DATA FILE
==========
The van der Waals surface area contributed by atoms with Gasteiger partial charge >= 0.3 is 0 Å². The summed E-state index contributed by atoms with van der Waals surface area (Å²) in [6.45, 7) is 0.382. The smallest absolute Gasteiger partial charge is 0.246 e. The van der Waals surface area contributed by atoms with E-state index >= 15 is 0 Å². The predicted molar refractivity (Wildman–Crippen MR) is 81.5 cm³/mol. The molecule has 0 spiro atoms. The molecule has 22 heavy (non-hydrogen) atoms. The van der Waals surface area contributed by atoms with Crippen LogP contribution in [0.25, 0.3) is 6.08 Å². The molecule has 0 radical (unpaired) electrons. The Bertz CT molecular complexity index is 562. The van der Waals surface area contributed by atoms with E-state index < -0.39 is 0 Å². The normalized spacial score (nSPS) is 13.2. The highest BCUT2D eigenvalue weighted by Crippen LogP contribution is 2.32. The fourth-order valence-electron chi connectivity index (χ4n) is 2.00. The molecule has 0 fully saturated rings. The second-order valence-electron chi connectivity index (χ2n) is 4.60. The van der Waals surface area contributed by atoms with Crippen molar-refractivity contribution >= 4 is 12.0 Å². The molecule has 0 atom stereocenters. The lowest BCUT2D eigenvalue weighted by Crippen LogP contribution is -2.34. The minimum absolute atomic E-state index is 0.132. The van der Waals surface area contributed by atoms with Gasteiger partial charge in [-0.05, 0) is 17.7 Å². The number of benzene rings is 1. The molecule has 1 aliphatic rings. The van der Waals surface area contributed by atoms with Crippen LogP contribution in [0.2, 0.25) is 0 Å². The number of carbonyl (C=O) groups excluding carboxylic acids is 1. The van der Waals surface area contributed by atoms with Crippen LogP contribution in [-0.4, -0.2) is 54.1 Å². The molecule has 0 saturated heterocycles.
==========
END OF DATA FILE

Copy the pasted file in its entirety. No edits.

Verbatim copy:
The van der Waals surface area contributed by atoms with Gasteiger partial charge >= 0.3 is 0 Å². The summed E-state index contributed by atoms with van der Waals surface area (Å²) in [6.45, 7) is 0.382. The smallest absolute Gasteiger partial charge is 0.246 e. The van der Waals surface area contributed by atoms with E-state index >= 15 is 0 Å². The predicted molar refractivity (Wildman–Crippen MR) is 81.5 cm³/mol. The molecule has 0 spiro atoms. The molecule has 22 heavy (non-hydrogen) atoms. The van der Waals surface area contributed by atoms with Crippen LogP contribution in [0.25, 0.3) is 6.08 Å². The molecule has 0 radical (unpaired) electrons. The Bertz CT molecular complexity index is 562. The van der Waals surface area contributed by atoms with E-state index < -0.39 is 0 Å². The normalized spacial score (nSPS) is 13.2. The highest BCUT2D eigenvalue weighted by Crippen LogP contribution is 2.32. The fourth-order valence-electron chi connectivity index (χ4n) is 2.00. The molecule has 0 fully saturated rings. The second-order valence-electron chi connectivity index (χ2n) is 4.60. The van der Waals surface area contributed by atoms with Crippen molar-refractivity contribution >= 4 is 12.0 Å². The molecule has 0 atom stereocenters. The lowest BCUT2D eigenvalue weighted by Crippen LogP contribution is -2.34. The minimum absolute atomic E-state index is 0.132. The van der Waals surface area contributed by atoms with Gasteiger partial charge in [-0.05, 0) is 17.7 Å². The number of benzene rings is 1. The molecule has 1 aliphatic rings. The van der Waals surface area contributed by atoms with Crippen LogP contribution in [0.2, 0.25) is 0 Å². The number of carbonyl (C=O) groups excluding carboxylic acids is 1. The van der Waals surface area contributed by atoms with Crippen LogP contribution in [-0.4, -0.2) is 54.1 Å². The molecule has 0 saturated heterocycles.